The parallels among grappling arts

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 I’m controlling my opponent by grabbing the back of his head with my right arm, and pulling his face against my right bicep.

I’m controlling my opponent by grabbing the back of his head with my right arm, and pulling his face against my right bicep.

I slide his face toward my chest while my left hand is pulling down his right arm.

I slide his face toward my chest while my left hand is pulling down his right arm.

There are many styles of grappling and often the players  of each style would boast of their superiority over other styles. But when they engage in a grappling match, similarities of familiar  moves are seen.

Our bodies can only do so much in terms of movement and reactions, and in most cases, it is easy to spot the similarities among the different grappling arts. Everybody goes through the same foundational materials, and basic movements are the techniques being used in most grappling matches. Take boxing and karate for instance, they may differ in many ways of throwing their punches, but during a match between two styles of punching, the same straight punches, the same delivery of power are seen. Why? Because everybody goes back to the same basics.

How do a judo, jiu-jitsu, and sambo player move when the gi (traditional uniform) is taken out? Compare the movements to freestyle or Greco-Roman wrestling and the familiar movements will come out. The basics of grappling arts all carry the same formula, only expressed in different manners. Recently, I spent some time with catch wrestlers in search of uncommon movements distinct from sambo and freestyle wrestling.

My right arms slides down and wrap around his left bicep, forcing his left arm to come up. Simultaneously, my left arm (hidden from photo) is pushing down the back of his right shoulder. At this point, I am forcing his body to twist.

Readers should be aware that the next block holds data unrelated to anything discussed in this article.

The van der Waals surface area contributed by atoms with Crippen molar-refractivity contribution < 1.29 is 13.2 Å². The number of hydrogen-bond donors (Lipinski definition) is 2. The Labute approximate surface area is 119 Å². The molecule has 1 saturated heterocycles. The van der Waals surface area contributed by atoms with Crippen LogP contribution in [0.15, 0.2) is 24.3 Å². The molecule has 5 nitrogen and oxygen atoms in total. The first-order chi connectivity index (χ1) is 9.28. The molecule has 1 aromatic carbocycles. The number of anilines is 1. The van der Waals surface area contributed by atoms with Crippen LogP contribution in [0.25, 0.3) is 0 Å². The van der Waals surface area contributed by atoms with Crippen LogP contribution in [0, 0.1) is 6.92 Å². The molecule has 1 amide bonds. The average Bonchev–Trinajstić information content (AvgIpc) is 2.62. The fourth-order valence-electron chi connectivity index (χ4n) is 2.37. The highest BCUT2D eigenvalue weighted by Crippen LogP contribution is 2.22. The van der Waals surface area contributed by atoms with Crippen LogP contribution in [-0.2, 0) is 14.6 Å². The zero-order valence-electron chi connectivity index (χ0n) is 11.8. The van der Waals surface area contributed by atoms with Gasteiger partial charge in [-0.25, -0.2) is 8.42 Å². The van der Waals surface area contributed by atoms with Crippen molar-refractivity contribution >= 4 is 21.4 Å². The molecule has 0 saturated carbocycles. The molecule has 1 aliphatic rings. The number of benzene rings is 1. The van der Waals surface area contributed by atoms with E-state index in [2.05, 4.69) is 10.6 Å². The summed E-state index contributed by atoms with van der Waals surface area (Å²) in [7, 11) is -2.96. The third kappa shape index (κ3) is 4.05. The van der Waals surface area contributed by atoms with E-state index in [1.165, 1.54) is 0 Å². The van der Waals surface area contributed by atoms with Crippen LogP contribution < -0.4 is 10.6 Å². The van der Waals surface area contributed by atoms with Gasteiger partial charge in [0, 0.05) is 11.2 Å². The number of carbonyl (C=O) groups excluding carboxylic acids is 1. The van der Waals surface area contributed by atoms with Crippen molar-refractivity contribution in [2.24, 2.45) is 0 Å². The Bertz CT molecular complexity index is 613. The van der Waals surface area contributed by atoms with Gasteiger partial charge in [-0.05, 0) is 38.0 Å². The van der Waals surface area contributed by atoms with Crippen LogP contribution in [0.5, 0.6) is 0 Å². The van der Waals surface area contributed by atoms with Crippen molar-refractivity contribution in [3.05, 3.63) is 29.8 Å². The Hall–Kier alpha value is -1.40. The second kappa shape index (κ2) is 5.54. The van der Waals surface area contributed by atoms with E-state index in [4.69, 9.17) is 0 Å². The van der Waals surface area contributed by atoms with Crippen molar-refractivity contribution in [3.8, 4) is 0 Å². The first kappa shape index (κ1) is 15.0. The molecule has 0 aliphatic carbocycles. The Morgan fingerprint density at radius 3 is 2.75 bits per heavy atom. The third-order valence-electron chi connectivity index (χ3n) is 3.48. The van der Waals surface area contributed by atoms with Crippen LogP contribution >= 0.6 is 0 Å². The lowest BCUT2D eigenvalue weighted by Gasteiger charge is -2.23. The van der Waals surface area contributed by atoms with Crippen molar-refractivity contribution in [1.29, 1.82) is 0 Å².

My right arms slides down and wrap around his left bicep, forcing his left arm to come up. Simultaneously, my left arm (hidden from photo) is pushing down the back of his right shoulder. At this point, I am forcing his body to twist.

The only thing that separates every grappling art from each other is the rules being implemented during a match. The lesser the rules, the more dangerous and more pronounced the nature of grappling art becomes. Grappling is a chess game, and all movements have counter movements, depending on the level of skills and luck of a practitioner.


Let’s examine the simple takedown. Destroying an opponent’s balance and gaining control of the fight on the ground is called a takedown. While some practitioners of the grappling arts consider throwing an opponent a kind of takedown, many grapplers   agree that a throw and a takedown are far from being the same. A typical takedown often begins by controlling or grabbing the leg. But in some cases, a takedown can also be applied by controlling the   opponent’s shoulders. The following is a demonstration of a simple takedown that can be effective if  executed properly.

When his head is at the same level of my belly, both arms will control his head, while my upper body weight is above his nape.

When his head is at the same level of my belly, both arms will control his head, while my upper body weight is above his nape.

“Mumbakki” Daniel Foronda is an MMA champion  and a Filipino martial arts expert.

He is currently based in Russia where he is a combat  tactical trainer to the country’s Military  Special Forces.

 

 

 

While twisting my opponent (this application must be fast and with momentum), as soon as his balance is off, I will immediately put the weight of my upper body against his chest.

While twisting my opponent (this application must be fast and with momentum), as soon as his balance is off, I will immediately put the weight of my upper body against his chest.

I pin my opponent down with my right elbow on his neck, and my bodyweight on top of his upper body.

I pin my opponent down with my right elbow on his neck, and my bodyweight on top of his upper body.

 

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